Steve Monroe
How much has your HUD business been growing?

Michael Vaughn
The HUD business went from about $400 million five years ago to, it’s been a little above and a little below $1.2 billion for the last three years.

Steve Monroe
Is that everything?

Michael Vaughn
That’s everything. The seniors and healthcare is approximately, it’s a range of between 25% and 33%, so it’s a good chunk.

Steve Monroe
And growing the senior side?

Michael Vaughn
Well, we had one very large portfolio in the  2011, 2012 range, so that was a kind of a pig in a pie, but we’re keeping it ramping up.

Steve Monroe
Are you focusing more on refinancing existing HUD debt, acquisition financing, or construction?  There’s been a lot of construction going on now, new construction. Where are you seeing the business?

Michael Vaughn
It’s really mostly, and most of HUD’s business on the healthcare side, the 232 program, was over half A7s, which is financing of existing HUD loans over the last two years because rates were so low. That’s tailed off markedly. It’s now more just straight purchase refinance, the 223F program. That’s where we’ve been mostly active or I’ve been mostly active since we got there.

And, of course, HUD’s new construction is attractive. They’ve tightened up a little bit in terms of having really qualified borrowers with some equity in the transactions, but it’s still there. They never went out of the market. They never red lined any of the states. They’ve done deals in Arizona and Florida, which of course, comes back now, so it continues to be a good program. But the volume is always going to be on the refinance, purchase, new HUD loans.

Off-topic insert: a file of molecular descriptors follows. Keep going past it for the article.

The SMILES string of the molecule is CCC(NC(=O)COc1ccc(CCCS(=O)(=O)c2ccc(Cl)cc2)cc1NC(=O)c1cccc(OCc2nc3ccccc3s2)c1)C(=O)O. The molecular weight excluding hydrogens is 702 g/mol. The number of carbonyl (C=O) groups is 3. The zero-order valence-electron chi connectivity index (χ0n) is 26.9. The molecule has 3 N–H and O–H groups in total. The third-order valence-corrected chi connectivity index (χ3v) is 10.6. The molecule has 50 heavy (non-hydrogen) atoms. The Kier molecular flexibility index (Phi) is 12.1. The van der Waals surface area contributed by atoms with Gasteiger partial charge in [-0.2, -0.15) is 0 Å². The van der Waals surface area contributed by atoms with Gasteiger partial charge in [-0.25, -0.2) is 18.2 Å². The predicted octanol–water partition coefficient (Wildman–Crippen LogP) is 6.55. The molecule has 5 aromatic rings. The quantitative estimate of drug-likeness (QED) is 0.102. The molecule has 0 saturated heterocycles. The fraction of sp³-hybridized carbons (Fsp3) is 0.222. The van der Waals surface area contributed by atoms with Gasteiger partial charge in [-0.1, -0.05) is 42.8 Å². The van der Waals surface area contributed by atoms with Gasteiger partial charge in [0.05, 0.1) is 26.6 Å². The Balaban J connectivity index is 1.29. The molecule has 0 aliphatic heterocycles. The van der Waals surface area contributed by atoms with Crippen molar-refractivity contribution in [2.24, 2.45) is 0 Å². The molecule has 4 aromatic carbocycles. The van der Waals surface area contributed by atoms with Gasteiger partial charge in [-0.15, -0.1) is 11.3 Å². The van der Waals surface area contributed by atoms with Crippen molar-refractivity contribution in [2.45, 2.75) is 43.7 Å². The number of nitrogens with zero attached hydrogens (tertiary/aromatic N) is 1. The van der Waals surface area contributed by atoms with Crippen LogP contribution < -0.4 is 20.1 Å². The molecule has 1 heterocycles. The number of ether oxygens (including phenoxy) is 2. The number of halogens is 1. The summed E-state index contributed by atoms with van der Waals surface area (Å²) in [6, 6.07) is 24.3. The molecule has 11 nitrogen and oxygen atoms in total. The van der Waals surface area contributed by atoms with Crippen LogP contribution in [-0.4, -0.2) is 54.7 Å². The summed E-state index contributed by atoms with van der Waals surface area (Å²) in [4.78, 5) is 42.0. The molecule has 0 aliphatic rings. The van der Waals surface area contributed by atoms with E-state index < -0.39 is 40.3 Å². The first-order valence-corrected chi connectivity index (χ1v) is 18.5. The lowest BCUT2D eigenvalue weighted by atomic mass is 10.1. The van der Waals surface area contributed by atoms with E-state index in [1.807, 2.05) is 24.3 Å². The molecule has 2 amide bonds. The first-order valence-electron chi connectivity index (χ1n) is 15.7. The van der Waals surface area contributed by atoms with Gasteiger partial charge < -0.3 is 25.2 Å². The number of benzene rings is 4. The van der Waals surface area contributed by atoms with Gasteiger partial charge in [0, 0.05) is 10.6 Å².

And we’ll, of course, look to refinance existing HUD loans, but there was so much of that done in the last two years when rates were super low that it kind of stole from the market going forward.

Steve Monroe
When you look at the market when you started at HUD and then you fast forward to today, are you dealing with a much more sophisticated, not only sophisticated borrower, but a sophisticated originator?

Michael Vaughn
Well, the lenders have definitely gotten more sophisticated. Well, it’s, again, back to the LEAN program, if you set out a coherent set of rules for everybody and the rules are the same. Again, talk about having luck, we had a national platform with one loan committee, one set of rules and what had happened with HUD and it will happen at any big institution, it happens in the government, anywhere; your Los Angeles office gets a little different from your Boston office and they do things one way here and one way there, whereas when we had a national platform, the lenders knew what the rules were and how the interpretations were going to be, so it helps them.